April 4, 2020
GOP Governor Says Fauci Gave State Good Reviews
for Standards that Are Weaker than He's Advocated
By Mike Hailey
Capitol Inside Editor
Governor Greg Abbott suggested on Saturday that he'd received a thumbs up from the nation's most prominent expert in the war on the coronavirus as a result of statewide restrictions that he'd imposed this week in the face of mounting criticism for a languid response compared to most of his counterparts in other major states.
Abbott said that he'd detailed the standards that he'd announced in a telephone conversation with Anthony Fauci - the federal health official who's frequently sought to clarify and to refute statements that President Donald Trump has made as the COVID-19 pandemic terrorized Americans in the past two months.
"Dr. Fauci stated that this uniform standard, along with other actions implemented by Texas, will help achieve the goal of slowing the spread of COVID-19 and protecting public health," Abbott said in a summary of the phone chat with the presidential coronavirus task force's most visible and respected member.
The Republican governor didn't say whether he and Fauci had discussed the fact that Abbott had indicated that the limitations that he'd put in place across Texas were not a full-scale stay-at-home order like those that the top leaders in states like New York, California and Ohio had issued two weeks earlier.
Abbott also didn't mention if Fauci had offered his thoughts on a loophole in the Texas order that allows churches to conduct public worship services without limits on the number of people who attend them if ministers at houses of worship claim that it isn't possible to hold them online instead.
While Abbott told pastors that they congregations must abide by federal social distancing guidelines in gatherings that they stage with the executive order bypass, local leaders who'd been prohibiting such activities see the exemption as a blatant circumvention of the rigid isolation requirements that Fauci has been touting as a way to minimize the deadly disease's spread.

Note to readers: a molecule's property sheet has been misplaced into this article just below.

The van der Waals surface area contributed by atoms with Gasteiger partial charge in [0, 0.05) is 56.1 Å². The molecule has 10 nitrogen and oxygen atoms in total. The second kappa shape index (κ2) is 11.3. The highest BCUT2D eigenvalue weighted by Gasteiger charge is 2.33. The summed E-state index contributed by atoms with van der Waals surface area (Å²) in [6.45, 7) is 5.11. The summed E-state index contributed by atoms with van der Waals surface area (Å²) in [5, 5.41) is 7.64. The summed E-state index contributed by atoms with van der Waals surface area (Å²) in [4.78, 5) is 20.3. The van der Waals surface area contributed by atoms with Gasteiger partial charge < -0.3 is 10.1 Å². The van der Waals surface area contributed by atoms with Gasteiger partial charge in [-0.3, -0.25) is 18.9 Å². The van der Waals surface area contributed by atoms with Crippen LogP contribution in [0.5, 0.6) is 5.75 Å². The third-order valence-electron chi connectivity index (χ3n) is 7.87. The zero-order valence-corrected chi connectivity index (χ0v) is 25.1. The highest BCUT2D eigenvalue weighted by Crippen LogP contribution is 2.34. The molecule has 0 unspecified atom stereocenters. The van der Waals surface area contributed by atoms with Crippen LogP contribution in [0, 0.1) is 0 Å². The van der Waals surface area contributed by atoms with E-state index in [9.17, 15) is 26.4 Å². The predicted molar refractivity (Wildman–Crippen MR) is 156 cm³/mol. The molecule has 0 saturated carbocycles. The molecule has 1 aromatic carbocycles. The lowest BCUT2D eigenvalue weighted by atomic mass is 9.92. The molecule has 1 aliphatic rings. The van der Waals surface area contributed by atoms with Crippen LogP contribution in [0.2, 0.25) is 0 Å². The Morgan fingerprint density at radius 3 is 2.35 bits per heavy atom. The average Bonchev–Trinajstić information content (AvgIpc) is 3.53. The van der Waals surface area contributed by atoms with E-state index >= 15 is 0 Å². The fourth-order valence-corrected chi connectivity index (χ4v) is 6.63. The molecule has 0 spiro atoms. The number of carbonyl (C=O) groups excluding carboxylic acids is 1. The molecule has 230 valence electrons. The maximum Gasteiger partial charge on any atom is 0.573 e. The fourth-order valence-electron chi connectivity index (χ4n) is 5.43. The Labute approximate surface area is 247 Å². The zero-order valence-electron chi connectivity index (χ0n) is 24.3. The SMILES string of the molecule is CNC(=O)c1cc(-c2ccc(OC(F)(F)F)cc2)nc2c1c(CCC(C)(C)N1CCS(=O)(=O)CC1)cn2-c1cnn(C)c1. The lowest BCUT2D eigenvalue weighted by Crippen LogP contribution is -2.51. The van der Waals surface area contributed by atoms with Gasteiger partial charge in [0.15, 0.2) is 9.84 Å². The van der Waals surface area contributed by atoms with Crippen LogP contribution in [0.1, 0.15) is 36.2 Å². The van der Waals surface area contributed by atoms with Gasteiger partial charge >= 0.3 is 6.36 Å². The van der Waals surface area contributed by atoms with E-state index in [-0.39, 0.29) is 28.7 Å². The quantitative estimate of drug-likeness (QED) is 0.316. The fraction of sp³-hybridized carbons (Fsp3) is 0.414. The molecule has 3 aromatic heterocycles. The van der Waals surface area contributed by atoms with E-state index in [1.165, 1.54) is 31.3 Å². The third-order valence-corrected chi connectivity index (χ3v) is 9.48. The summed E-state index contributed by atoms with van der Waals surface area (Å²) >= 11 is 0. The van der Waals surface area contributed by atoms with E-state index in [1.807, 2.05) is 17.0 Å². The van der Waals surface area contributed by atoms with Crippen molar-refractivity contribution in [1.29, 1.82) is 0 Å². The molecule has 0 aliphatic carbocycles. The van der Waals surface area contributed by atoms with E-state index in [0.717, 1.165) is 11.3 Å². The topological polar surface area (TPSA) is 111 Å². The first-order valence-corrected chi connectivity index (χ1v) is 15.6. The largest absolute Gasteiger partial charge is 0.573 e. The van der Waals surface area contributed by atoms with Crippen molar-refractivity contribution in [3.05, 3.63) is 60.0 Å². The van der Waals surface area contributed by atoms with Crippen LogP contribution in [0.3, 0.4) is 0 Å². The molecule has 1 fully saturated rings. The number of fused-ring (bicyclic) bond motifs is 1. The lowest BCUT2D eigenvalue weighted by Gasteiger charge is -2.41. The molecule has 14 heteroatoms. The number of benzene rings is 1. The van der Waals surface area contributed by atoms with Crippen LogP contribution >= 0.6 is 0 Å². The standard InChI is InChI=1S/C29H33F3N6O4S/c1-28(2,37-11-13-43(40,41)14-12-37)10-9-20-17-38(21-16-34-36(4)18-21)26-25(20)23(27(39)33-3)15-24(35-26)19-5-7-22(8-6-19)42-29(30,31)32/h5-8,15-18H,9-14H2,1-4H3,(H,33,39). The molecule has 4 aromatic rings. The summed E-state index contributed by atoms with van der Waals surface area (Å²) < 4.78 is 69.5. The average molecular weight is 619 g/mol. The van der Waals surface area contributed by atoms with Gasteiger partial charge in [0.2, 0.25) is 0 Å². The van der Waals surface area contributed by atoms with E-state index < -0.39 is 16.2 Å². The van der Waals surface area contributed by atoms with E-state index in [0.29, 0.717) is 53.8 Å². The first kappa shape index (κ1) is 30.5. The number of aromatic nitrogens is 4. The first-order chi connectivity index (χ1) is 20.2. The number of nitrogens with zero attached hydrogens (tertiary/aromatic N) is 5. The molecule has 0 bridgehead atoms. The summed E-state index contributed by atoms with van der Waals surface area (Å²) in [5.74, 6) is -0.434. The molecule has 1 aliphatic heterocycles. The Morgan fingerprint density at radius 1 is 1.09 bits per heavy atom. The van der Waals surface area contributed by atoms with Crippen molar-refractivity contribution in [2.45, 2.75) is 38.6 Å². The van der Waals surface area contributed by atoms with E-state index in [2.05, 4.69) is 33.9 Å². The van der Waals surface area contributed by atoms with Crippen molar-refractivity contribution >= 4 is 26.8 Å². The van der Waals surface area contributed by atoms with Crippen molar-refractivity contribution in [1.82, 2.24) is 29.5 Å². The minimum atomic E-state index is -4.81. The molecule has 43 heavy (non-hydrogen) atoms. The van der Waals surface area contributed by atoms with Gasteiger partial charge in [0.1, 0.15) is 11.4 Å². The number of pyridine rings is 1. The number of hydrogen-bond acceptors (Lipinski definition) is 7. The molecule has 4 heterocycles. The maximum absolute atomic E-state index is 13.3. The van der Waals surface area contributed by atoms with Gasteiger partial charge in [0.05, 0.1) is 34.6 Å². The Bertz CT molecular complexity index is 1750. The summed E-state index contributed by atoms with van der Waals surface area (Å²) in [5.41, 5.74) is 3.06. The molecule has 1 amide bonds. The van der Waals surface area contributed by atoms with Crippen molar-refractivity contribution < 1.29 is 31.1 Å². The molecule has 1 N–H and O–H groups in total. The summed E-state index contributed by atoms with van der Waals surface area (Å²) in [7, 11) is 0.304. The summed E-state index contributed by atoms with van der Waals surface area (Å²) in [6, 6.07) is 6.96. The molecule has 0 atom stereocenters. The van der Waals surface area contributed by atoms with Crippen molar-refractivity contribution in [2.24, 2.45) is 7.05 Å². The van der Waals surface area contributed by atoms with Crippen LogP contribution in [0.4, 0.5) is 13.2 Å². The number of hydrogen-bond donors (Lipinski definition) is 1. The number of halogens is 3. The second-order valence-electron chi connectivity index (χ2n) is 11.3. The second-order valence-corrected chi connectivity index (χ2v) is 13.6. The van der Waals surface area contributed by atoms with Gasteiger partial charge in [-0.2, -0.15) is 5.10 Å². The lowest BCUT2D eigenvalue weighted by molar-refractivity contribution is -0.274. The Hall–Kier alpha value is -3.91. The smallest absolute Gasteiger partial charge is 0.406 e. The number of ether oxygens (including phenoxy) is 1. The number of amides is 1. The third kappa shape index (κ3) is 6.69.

But Abbott deemed worship to be an essential service like food, medical treatment, prescription drugs and hygiene products such as soap and toilet paper even though millions of Texans aren't churchgoers.
Democrats and Republicans on both sides of the debate on whether worshiping in public is essential for physical and mental health will be watching to see if Abbott reconsiders the green light for churches amid revelations that 70 people or more who have been infected with COVID-19 in California had attended a a service at a Pentecostal church in Sacramento on Sunday.
Abbott said that he and Fauci spoke about a projected timetable for the coronavirus march across Texas where more than 6,300 cases have been confirmed with 105 deaths as the weekend got under way.
Abbott added that Fauci agreed that social distancing would be needed throughout the month of April without elaborating on whether the federal official indicated how long that he thought Americans would have to remain in isolation before it would safe to resume life as usual.
Abbott "concluded the conversation by reiterating Texas’ commitment to working with the federal government during the COVID-19 response and by thanking Dr. Fauci for his leadership and advice," the governor's office said.
But Abbott and other high-ranking Republicans in Texas have been more prone to follow Trump's lead with a much more deliberate approach amid the crisis than Fauci has been pleading with leaders at every level of government to take in the coronavirus battle. U.S. Senator John Cornyn said this week that a nationwide stay-at-home mandate that Fauci says that the country desperately needs would be an overreaction.
Fauci has served as the director of the National Institute of Allergy and Infectious Diseases since landing the post in 1984 when Republican Ronald Reagan was the president. Fauci was an early pioneer in the fight against AIDS and protections from biochemical warfare in the aftermath of the 9/11 attacks.